The technology for storing data continues to bring us ever-increasing capacity. First, there were CD-ROM discs, next the DVD-discs, which increased capacity and data transfer speed. Now we have blu-ray discs that provide 100 GB of storage. They are used in optical jukeboxes or libraries for archiving computer data
Blu-ray Discs (BD) was introduced by Sony in October 2000. Even though this new technology was developed for the consumer market, it also was capable of handling computer data. As a matter of fact, Blu-ray became the standard in both markets.
In the early days of optical discs, there were other formats such as UDO from Plasmon and HD DVD jointly developed by Toshiba and NEC. Blu-ray discs won the battle of the formats because of the consumer demand for this type of disc.
The name Blu-ray Disc is derived from the blue-violet laser used to read and write this type of disc. Because of its shorter wavelength (405 nm), substantially more data can be stored on a Blu-ray Disc than on the DVD format, which uses a red, 650 nm laser. Originally Blu-ray Disc could store 25 GB on each layer, and now they can hold 100 GB. They actually compete favorably with tape, costing about the same per megabyte. The advantage is that the optical media is archival, lasting for over 50 years.
A current, single-sided, standard DVD can hold about two-hours of standard-definition movie with a few extra features. But a high-definition movie, which has a much clearer image, takes up about five times more bandwidth and therefore requires a disc with about five times more storage.
Building Blu-ray Discs
Blu-ray discs not only have more storage capacity than traditional DVDs, but they also offer a new level of interactivity. Using the latest consumer Blu-ray systems, users will be able to connect to the Internet and instantly download subtitles and other interactive movie features. With Blu-ray, you can:
- record high-definition television (HDTV) without any quality loss
- instantly skip to any spot on the disc
- record one program while watching another on the disc
- create playlists
- edit or reorder programs recorded on the disc
- automatically search for an empty space on the disc to avoid recording over a program
- access the Web to download subtitles and other extra features
Discs store digitally encoded data, video and audio information in pits — spiral grooves that run from the center of the disc to its edges. A laser reads the other side of these pits — the bumps — to play the movie or program that is stored on the DVD. The more data that is contained on a disc, the smaller and more closely packed the pits must be. The smaller the pits (and therefore the bumps), the more precise the reading laser must be.
Unlike current DVDs, which use a red laser to read and write data, Blu-ray uses a blue laser. A blue laser has a shorter wavelength (405 nanometers) than a red laser (650 nanometers). The smaller beam focuses more precisely, enabling it to read information recorded in pits that are only 0.15 microns (µm) (1 micron = 10-6 meters) long — this is more than twice as small as the pits on a DVD. Plus, Blu-ray has reduced the track pitch from 0.74 microns to 0.32 microns. The smaller pits, smaller beam and shorter track pitch together enable a single-layer Blu-ray disc to hold more than 25 GB of information — about five times the amount of information that can be stored on a DVD.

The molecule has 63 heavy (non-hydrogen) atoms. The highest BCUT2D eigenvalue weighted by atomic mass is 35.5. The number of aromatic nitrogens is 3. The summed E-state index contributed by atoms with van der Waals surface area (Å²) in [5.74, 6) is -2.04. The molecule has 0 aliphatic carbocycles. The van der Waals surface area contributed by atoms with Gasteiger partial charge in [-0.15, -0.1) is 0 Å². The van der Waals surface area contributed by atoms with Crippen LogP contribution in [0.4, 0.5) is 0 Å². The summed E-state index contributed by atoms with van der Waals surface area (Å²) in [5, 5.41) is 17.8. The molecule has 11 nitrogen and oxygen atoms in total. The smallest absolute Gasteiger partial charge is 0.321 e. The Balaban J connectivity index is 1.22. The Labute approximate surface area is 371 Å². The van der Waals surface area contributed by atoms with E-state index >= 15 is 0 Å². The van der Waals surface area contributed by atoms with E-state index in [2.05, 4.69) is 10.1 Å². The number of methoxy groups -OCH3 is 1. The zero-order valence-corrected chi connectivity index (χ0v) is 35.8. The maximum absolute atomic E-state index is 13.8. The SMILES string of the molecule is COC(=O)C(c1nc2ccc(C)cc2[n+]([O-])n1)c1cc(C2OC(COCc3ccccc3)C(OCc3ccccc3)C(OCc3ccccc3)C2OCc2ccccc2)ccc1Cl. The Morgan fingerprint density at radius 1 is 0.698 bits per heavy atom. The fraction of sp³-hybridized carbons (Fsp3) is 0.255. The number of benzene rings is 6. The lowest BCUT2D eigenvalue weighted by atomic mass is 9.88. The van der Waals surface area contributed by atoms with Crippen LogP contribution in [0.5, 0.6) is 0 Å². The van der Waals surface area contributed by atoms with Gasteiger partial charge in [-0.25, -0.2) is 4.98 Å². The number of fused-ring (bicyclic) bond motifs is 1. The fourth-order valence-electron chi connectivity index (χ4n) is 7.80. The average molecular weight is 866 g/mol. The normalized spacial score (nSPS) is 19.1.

Each Blu-ray disc is about the same thickness (1.2 millimeters) as a DVD. But the two types of discs store data differently. In a DVD, the data is sandwiched between two polycarbonate layers, each 0.6-mm thick. Having a polycarbonate layer on top of the data can cause a problem called birefringence, in which the substrate layer refracts the laser light into two separate beams. If the beam is split too widely, the disc cannot be read. Also, if the DVD surface is not exactly flat, and is therefore not exactly perpendicular to the beam, it can lead to a problem known as disc tilt, in which the laser beam is distorted. All of these issues lead to a very involved manufacturing process.
How Blu-ray Reads Data
The Blu-ray disc overcomes DVD-reading issues by placing the data on top of a 1.1-mm-thick polycarbonate layer. Having the data on top prevents birefringence and therefore prevents readability problems. And, with the recording layer sitting closer to the objective lens of the reading mechanism, the problem of disc tilt is virtually eliminated. Because the data is closer to the surface, a hard coating is placed on the outside of the disc to protect it from scratches and fingerprints.
The design of the Blu-ray discs saves on manufacturing costs. Traditional DVDs are built by injection molding the two 0.6-mm discs between which the recording layer is sandwiched. The process must be done very carefully to prevent birefringence.
- The two discs are molded.
- The recording layer is added to one of the discs.
- The two discs are glued together.
Blu-ray discs only do the injection-molding process on a single 1.1-mm disc, which reduces cost. That savings balances out the cost of adding the protective layer, so the end price is no more than the price of a regular DVD.
Blu-ray also has a higher data transfer rate — 48 Mbps (megabits per second) — than today’s DVDs, which transfer at 10 Mbps. A Blu-ray disc can record 25 GB of material in just over an hour and a half.
Unlike DVDs and CDs, which started with read-only formats and only later added recordable and re-writable formats, Blu-ray is initially designed in several different formats:
- BD-ROM (read-only) – for pre-recorded content
- BD-R (recordable) – for PC data storage
- BD-RW (rewritable) – for PC data storage
- BD-RE (rewritable) – for HDTV recording
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